And I also still felt deep shame about my depression and anxiety, which by this point were firmly established elements of my inner life. Fine, I could tell my close friends about it, to form connections and to get enough support to survive, but if the broader world knew–if my school administration knew, if my classmates knew, if my FAMILY knew… everyone would see me differently, and I would lose everything.

Fast forward to college. In a somewhat selfish move that was nonetheless one of the best things my ex ever did for me, EvilEx had given me an ultimatum regarding my depression: get a fucking therapist, or I’m leaving. And so I did. And I started to get better. I was less depressed, and I hated myself a little less. But my friends from high school (except for the questionably useful boyfriend) weren’t around, so if I wanted to make and have friends that were real friends, who really knew me, I’d have to start fucking sharing the shit that was going on in my life, and a big part of my life at the time was learning to deal with my anxiety and depression.

I don’t know what initially gave me the balls to start mentioning my mental health problems in public. Perhaps all the prevalence statistics I learned in my abnormal psychology class made me feel like less of a freak. Perhaps my therapist was starting to convince me that this really wasn’t shameful. Perhaps it came from finding a social group (Purdue Non-Theists, woo!) that encouraged open serious discussion of all sorts of personal issues. Or maybe I was just overflowing from lack of people to talk to, and I started inappropriately blurting things out when disinhibited by alcohol or various other circumstances. Actually, all of those things are probably true.

But here’s the amazing thing–I started dropping my depression, my anxiety, or the fact that I was seeing a therapist into random conversation, trying to make it out to be no big thing (I sometimes failed at this, but I tried). And people started reaching out to me: thanking me for having the balls to discuss something they were so ashamed of, asking me about how the counseling system worked on our campus because they wanted to go themselves but were scared, sharing with me their struggles with depression that they were embarrassed to talk about with even their closest friends.

Sometimes all that came of this was that first reach out, that single instance of connection. Sometimes it grew into a friendship, or I at least provided useful information to a friendly acquaintance. But most importantly, I think, people knew about a part of me I found shameful, and they appreciated me MORE for it. And I felt KNOWN. Understood. Utterly authentic, not putting on a show for people anymore.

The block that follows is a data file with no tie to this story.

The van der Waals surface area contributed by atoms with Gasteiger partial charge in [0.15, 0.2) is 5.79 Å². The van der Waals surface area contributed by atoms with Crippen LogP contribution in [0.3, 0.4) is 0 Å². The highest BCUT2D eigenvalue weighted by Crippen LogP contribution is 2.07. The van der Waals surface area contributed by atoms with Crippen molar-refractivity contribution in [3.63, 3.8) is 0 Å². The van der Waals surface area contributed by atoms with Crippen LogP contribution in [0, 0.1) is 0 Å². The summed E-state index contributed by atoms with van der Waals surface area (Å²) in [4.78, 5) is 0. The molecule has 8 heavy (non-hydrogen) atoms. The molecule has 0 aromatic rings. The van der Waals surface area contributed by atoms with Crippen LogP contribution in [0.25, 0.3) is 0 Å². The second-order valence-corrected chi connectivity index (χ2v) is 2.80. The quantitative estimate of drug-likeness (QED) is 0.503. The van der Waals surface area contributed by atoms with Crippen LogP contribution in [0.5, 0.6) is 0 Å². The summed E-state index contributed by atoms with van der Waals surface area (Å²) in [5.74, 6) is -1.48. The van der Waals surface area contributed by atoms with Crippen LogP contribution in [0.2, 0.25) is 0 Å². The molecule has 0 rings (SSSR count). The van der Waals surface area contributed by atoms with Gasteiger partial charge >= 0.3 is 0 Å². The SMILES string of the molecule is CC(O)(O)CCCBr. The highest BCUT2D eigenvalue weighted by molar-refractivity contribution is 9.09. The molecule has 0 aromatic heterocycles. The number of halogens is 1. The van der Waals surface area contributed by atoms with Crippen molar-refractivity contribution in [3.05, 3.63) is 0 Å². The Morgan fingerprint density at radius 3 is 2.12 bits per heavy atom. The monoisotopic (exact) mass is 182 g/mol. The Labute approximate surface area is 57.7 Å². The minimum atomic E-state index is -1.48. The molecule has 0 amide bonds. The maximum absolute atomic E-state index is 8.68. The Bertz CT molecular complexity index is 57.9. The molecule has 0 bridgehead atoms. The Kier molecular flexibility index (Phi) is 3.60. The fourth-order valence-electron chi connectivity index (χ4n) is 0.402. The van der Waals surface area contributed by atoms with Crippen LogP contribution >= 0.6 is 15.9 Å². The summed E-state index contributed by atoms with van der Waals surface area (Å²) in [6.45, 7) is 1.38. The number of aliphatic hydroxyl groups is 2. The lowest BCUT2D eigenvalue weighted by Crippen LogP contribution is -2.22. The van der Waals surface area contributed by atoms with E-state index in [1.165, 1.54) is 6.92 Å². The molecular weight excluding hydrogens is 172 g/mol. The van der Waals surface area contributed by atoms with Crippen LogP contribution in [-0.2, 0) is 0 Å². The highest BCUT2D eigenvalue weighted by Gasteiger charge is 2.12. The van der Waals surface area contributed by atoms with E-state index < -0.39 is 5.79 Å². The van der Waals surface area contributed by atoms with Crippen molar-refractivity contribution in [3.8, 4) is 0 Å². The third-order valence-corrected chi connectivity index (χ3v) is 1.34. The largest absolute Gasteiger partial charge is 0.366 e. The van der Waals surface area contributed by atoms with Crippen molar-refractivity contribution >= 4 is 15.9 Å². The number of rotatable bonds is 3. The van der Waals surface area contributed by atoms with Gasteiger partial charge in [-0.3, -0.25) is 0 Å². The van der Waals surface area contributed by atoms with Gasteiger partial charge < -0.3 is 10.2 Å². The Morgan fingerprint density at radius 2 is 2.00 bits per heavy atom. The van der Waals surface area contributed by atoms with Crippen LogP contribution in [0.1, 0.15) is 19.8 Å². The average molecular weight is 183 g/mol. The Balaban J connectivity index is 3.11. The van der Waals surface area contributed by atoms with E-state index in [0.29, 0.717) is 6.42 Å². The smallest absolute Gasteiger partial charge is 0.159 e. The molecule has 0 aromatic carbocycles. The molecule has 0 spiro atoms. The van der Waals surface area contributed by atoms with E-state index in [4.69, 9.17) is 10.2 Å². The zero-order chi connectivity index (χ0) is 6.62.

Obviously things weren’t all sunshine and unicorns. Some people probably thought less of me after I disclosed. Some people definitely didn’t want to hear about it. My controlling ex certainly wasn’t a fan of me having more friends. But every step of the way, it was worth every sacrifice to me–what I lost was nothing compared to what I gained.

You know most of the rest of the story. I came to grad school. I tried to keep up my habit of being open in a casual way (sometimes failing at either the open or the casual, but doing well enough that most people didn’t mind too terribly). I broke up with my controlling dickbag of a fiancé, and stopped feeling ashamed or conflicted about my desire to connect with more people more deeply. And a year after that, when my little grad school world started collapsing around me, I started writing here.

And to be fair, this blog brings my openness to a whole new level. It’s truly public, with my real fucking name attached. It is google-able by anyone, including possible future employers. And even so I’ve shared more here than I have with any but my closest of confidants.

And yes, that is risky and terrifying. Let me count the ways:

1. Risks to my theoretical future career options (oh noes, general overshare/mental illness disclosure/poor judgement!)
2. Risks to my relationships (other people in my life feel differently than I do about privacy, and though I consider their feelings, there is always the chance that I will upset someone)
3. Risks to my sanity (cause the internet can be a scary place)

…but yet I still do it. And, contrary to the beliefs of several concern trolls who have come out of the woodwork since I started, I do not make my decisions about what I say here lightly. I’ve put hours upon hours of thought into this, and my personal rules are still slowly evolving. That doesn’t mean that every decision I have made is “right”, but it does mean that the assumption that I am a silly little girl who doesn’t understand how my “inappropriate sharing” is going to ruin ALL OF THE THINGS… is bullshit. Times infinity. I am extremely aware of the risks I take, and I make my choices in spite of them.

I want to explain to you why I have come to this place, how my risks/benefits analysis works. I want to explain my rules for myself. And not because I want to persuade anyone else to follow my lead, exactly. I’m certainly pro more openness and vulnerability in close relationships, but the internet sharing I do goes above and beyond what would make sense for most people. But it is a meaningful and important choice for me, and rather central to what the hell I’m doing writing here… so I want to explain.

Obviously, I have a lot to say, so this post is part one of several that will be going up in the next week or two. I’m going to tell you about the practicalities I considered (and didn’t) when deciding to do this whole blog thing, about the amazing things that I have gained from it, and about the areas where I still struggle with how far exactly I want to go.

Ideally, I’d like this series of posts to be something of a conversation: please, talk back! I’m not asking you to comment just to have commented–I’m flattered to see high numbers and all, but I’m really not doing this to beg for attention. I honestly want to hear your thoughts. If you are a blogger/writer/artist/etc who shares parts of their personal lives in very public ways (or works very hard not to!), tell me about how you’ve drawn your lines. If you also struggle with mental health problems, tell me about how you share or don’t share that with others. Or for anyone: tell me about you think about vulnerability in your life/relationships. I’m arrogant enough to think I have bits of wise or at least interesting things to say about these things, but I want to learn from you too.